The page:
Subject: 'No problem for vegans'
Posted by Amy1274 on: Sunday, September 16, 2012 at 02:07 AM PST
Despite having a reputation as being a country of meat-lovers, I have lived in two different parts of Germany as a vegan without any problems. As "Sonja and Dirk" have said in these notes, DM is the place to go for your staples such as blocks of tofu, spreads (I recommend the Aubergine Pate (Streichcreme) and Almond (Mandel) Butter), wholegrain crackers, sauces, dairy-free milks and even vegan tortellini. Apart from in Hamburg, I have found a DM in every German city and many smaller towns that I have visited. Fresh vegetables are very cheap in Germany and can be purchased from a "Bio-Markt" - look for the "Reformhaus" chain, or supermarkets - even Aldi produce tends to be fairly good quality.
When it comes to eating out in Germany, Italian, Indian and middle-Eastern restaurants are plentiful and usually have vegan options although it is still best to ask for clarification, whereas traditional German restaurants may not be such a good bet. However, there are a couple of specific vegetarian "German-style" venues if you don't mind going off the beaten track a little - check the listings on this site for recommendations.
Have a great time in Germany!
Subject: 'veggie pate'
Posted by Sonja and Dirk on: Tuesday, September 22, 2009 at 12:44 PM PST
For anyone who likes veggie pates as we do, you must stock up while in Germany since they are made there. Try both Tartex and Alnatura. They have so many more types available than what is imported into the US. Dirk was especially excited about the soja leberwurst (soy liverwurst) since he used to eat the real stuff growing up (yuck!). We picked up them up at "dm" stores (a drugstore chain) since they are all over, including city centers where we were staying, and carry both brands. They also have breads, etc, so you can pick up some good snack food without finding a health food store, like Alnatura and Basic Bio. "dm" (drogerie markt) stores are in neighboring countries too (Austria, Hungary, Slovenia, etc), so we stopped at each one we saw to get more for the next train ride! ;-)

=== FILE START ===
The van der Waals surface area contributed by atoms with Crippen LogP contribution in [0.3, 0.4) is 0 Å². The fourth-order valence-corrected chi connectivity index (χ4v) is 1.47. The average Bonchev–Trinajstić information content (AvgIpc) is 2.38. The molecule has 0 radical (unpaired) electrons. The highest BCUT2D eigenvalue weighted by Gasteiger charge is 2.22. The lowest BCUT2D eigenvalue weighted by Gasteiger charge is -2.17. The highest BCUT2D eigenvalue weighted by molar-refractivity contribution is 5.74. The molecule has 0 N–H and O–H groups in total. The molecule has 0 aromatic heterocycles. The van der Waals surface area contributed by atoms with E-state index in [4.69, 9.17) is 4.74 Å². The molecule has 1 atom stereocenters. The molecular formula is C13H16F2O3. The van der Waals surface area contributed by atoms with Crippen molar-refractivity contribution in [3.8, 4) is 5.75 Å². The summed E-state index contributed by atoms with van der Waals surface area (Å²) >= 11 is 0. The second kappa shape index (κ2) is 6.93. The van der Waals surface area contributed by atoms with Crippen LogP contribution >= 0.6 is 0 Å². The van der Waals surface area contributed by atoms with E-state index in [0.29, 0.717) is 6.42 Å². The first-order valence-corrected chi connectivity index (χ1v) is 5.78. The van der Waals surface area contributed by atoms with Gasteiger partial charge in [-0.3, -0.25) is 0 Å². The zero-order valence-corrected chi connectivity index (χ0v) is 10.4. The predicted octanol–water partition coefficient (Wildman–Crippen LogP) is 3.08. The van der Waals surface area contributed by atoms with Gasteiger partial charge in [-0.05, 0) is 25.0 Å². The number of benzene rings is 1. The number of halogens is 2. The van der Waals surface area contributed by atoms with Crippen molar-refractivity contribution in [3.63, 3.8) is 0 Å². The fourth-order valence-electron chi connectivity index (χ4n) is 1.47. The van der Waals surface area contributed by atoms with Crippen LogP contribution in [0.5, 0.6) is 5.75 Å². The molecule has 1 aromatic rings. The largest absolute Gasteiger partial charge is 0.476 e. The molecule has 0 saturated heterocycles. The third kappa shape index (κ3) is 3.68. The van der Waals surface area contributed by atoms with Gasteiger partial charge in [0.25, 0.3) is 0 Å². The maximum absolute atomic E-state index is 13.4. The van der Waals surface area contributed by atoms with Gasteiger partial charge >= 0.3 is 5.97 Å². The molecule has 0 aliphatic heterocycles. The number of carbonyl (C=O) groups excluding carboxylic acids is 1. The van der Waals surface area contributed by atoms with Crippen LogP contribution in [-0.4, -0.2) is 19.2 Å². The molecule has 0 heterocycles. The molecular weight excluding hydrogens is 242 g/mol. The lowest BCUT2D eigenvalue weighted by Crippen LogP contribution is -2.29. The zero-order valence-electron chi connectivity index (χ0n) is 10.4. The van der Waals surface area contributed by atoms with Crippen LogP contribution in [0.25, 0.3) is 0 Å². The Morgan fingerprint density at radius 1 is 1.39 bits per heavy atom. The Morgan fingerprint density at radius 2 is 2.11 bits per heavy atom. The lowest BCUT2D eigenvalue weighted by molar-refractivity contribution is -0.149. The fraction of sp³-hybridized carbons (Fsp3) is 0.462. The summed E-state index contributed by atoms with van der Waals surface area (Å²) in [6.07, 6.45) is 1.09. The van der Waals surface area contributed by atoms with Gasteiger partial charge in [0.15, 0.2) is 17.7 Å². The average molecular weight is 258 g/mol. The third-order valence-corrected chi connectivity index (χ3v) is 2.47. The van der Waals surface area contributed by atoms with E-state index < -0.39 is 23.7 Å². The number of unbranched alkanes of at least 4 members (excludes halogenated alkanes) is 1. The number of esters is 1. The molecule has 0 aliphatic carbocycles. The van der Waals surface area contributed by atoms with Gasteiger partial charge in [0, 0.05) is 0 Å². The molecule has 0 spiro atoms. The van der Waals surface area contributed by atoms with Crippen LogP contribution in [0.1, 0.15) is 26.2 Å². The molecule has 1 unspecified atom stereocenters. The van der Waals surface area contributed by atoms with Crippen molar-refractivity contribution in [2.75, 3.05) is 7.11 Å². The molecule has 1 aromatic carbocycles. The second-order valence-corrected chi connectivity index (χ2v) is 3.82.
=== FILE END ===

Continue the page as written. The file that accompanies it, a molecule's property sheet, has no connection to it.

Subject: 'Food Cooperatives in Berlin and Germany'
Posted by Chia on: Thursday, September 28, 2006 at 05:44 AM PST
Food cooperatives are the cheaper alternative to the the more expensive health food stores. People get together to order organic food at wholesalers or local farmers in larger quantities and distribute the tasks and costs of doing so among themselves. The larger so-called "foodcoops" usually have a small shop/stock where the goods are delivered, stored and bought. Since they are usually members-only, it is unfortunately an option only available to those who stay in Berlin for a prolonged time. Foodcoops are always organic and very veggie-friendly if not 100% vegetarian. A list of foodcoops and more information can be found in the fooodcoopedia, see
Subject: 'vegetarian friendly country'
Posted by Guest on: Friday, December 09, 2005 at 11:34 AM PST
Germany is the most vegetarian-friendly country I have been to in Europe, (aside from Britain and Ireland where I also had good experiences). There are lots of options and the general mentality is very open.